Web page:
Obon: the Japanese Tradition of Visiting the Graves of Ancestors

Amélie Geeraert
Kokoro Media
Published in
5 min readFeb 16, 2024

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Every year, for a few days before and after August 15, trains and tourist resorts overflow with people. Not only are hotels and flights expensive, but they also become fully booked well ahead of time. For the Japanese, this period is the peak of summer vacation. But this period, called obon, is also much more.

Since ancient times, obon has been regarded as a period when the spirits of Japanese ancestors return from the afterlife to spend time with their families. For this reason, most people return to their hometown, thank their ancestors together with all their relatives, and hold a memorial service for them. Here is how the Japanese celebrate obon.

A Family Visit to the Cemetery

It is one of the customs of obon for all the relatives to share a meal while they’re all gathered together. People look forward to presenting their newborn baby, bringing and introducing their fiancé/fiancée, and seeing their grown children. Then they visit the family grave together.

Visiting graveyards to rest your ancestor’s soul is called ohakamairi in Japanese (haka meaning grave). It can be done anytime, but Japanese people will usually visit on the same day as the Buddhist memorial service or on the same day of the death of their ancestor.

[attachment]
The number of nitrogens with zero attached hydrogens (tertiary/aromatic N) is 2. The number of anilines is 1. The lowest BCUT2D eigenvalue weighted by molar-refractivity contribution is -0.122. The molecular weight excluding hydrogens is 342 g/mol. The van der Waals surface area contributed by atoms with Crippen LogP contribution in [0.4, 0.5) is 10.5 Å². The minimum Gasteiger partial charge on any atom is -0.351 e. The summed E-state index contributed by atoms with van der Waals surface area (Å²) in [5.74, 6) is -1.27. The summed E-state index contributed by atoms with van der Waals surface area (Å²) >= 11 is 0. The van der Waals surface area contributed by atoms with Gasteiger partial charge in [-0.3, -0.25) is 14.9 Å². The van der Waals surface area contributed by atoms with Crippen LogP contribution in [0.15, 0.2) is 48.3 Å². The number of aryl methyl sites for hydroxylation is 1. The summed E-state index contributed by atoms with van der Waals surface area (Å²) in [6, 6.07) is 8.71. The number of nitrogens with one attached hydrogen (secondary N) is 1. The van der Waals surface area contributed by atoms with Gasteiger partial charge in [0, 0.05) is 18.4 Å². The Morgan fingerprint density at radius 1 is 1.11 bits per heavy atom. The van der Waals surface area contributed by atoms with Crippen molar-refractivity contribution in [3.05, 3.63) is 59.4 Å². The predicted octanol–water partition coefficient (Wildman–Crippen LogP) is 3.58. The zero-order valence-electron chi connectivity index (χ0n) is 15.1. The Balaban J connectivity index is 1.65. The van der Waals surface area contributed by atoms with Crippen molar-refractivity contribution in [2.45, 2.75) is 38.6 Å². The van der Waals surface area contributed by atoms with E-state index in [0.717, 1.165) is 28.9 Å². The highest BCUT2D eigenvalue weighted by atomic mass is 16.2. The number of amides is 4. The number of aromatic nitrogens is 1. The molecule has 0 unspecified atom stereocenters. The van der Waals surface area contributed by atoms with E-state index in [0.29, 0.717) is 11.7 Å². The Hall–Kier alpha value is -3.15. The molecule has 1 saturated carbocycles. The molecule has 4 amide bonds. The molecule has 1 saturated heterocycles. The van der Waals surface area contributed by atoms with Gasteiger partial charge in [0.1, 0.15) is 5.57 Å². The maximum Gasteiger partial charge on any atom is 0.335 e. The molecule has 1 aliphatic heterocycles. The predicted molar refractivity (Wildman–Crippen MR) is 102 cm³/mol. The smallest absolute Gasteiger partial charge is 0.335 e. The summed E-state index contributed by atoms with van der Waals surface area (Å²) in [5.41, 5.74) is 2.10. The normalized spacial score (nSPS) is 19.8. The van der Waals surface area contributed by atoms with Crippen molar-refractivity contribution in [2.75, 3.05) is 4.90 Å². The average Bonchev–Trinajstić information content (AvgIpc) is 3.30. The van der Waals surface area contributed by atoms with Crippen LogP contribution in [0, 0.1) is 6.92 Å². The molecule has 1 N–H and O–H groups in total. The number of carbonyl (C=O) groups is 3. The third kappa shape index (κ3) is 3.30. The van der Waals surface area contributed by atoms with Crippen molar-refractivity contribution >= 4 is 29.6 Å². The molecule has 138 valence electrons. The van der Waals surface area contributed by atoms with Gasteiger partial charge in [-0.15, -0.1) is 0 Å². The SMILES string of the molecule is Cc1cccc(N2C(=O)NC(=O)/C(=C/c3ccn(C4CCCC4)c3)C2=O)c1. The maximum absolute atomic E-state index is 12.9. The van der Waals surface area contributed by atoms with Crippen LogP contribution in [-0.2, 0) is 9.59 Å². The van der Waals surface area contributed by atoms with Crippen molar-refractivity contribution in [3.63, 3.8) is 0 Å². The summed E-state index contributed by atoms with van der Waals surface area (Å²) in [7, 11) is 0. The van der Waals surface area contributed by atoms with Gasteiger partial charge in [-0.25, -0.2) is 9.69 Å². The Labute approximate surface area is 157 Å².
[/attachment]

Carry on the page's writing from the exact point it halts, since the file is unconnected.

Graves are not for one person only, but for many members of the family. Ancestors are believed to be enshrined in the graves, resting there. When they visit their graves, people pray for the rest of the souls of the deceased. They also talk to their ancestors, express their gratitude to them, and report to them about the latest news of the family.

Pouring Water on Graves and Other Customs

A visit to a grave starts by cleaning the grave. After washing and purifying your hands, you collect water in a pail and head to the grave. Pails can be rented free of charge. After joining your hands in prayer, you pour the water onto the tombstone a little bit at a time and carefully wash the tombstone.

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Amélie Geeraert
Kokoro Media

Living in Japan since 2011. I love interviewing inspiring people.